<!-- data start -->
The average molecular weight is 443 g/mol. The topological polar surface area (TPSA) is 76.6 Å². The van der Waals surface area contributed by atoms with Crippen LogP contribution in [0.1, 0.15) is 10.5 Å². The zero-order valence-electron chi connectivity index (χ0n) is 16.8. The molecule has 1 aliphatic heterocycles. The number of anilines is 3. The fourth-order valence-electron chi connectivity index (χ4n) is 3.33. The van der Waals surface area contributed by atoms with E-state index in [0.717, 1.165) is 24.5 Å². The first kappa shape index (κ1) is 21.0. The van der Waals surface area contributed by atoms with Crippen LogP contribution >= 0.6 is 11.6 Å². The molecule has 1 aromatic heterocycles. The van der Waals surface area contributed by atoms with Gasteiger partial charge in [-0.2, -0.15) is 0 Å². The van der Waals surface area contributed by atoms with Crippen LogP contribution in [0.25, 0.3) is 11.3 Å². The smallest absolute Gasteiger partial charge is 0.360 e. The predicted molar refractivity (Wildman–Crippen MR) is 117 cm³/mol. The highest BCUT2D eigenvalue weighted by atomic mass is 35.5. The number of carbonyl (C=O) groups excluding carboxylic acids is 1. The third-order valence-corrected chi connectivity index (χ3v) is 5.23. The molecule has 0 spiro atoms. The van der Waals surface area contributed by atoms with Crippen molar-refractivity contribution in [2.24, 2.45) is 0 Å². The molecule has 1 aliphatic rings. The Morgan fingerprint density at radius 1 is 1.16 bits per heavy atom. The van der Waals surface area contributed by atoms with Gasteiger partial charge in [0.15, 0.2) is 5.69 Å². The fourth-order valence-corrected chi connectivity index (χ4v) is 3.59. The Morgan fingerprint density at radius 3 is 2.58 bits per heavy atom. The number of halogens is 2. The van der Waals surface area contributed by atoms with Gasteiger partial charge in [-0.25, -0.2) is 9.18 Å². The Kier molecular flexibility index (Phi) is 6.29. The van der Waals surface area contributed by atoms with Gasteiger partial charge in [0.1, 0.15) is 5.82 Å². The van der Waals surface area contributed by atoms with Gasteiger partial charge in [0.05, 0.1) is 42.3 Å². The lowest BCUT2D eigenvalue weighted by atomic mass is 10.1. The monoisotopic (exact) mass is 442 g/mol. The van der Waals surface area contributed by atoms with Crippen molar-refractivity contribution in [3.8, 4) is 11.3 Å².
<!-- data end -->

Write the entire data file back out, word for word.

The average molecular weight is 443 g/mol. The topological polar surface area (TPSA) is 76.6 Å². The van der Waals surface area contributed by atoms with Crippen LogP contribution in [0.1, 0.15) is 10.5 Å². The zero-order valence-electron chi connectivity index (χ0n) is 16.8. The molecule has 1 aliphatic heterocycles. The number of anilines is 3. The fourth-order valence-electron chi connectivity index (χ4n) is 3.33. The van der Waals surface area contributed by atoms with E-state index in [0.717, 1.165) is 24.5 Å². The first kappa shape index (κ1) is 21.0. The van der Waals surface area contributed by atoms with Crippen LogP contribution >= 0.6 is 11.6 Å². The molecule has 1 aromatic heterocycles. The van der Waals surface area contributed by atoms with Gasteiger partial charge in [-0.2, -0.15) is 0 Å². The van der Waals surface area contributed by atoms with Crippen LogP contribution in [0.25, 0.3) is 11.3 Å². The smallest absolute Gasteiger partial charge is 0.360 e. The predicted molar refractivity (Wildman–Crippen MR) is 117 cm³/mol. The highest BCUT2D eigenvalue weighted by atomic mass is 35.5. The number of carbonyl (C=O) groups excluding carboxylic acids is 1. The third-order valence-corrected chi connectivity index (χ3v) is 5.23. The molecule has 0 spiro atoms. The van der Waals surface area contributed by atoms with Crippen molar-refractivity contribution in [2.24, 2.45) is 0 Å². The molecule has 1 aliphatic rings. The Morgan fingerprint density at radius 1 is 1.16 bits per heavy atom. The van der Waals surface area contributed by atoms with Gasteiger partial charge in [0.15, 0.2) is 5.69 Å². The fourth-order valence-corrected chi connectivity index (χ4v) is 3.59. The Morgan fingerprint density at radius 3 is 2.58 bits per heavy atom. The number of halogens is 2. The van der Waals surface area contributed by atoms with Gasteiger partial charge in [-0.25, -0.2) is 9.18 Å². The Kier molecular flexibility index (Phi) is 6.29. The van der Waals surface area contributed by atoms with Gasteiger partial charge in [0.1, 0.15) is 5.82 Å². The van der Waals surface area contributed by atoms with Gasteiger partial charge in [0.05, 0.1) is 42.3 Å². The lowest BCUT2D eigenvalue weighted by atomic mass is 10.1. The monoisotopic (exact) mass is 442 g/mol. The van der Waals surface area contributed by atoms with Crippen molar-refractivity contribution in [3.8, 4) is 11.3 Å².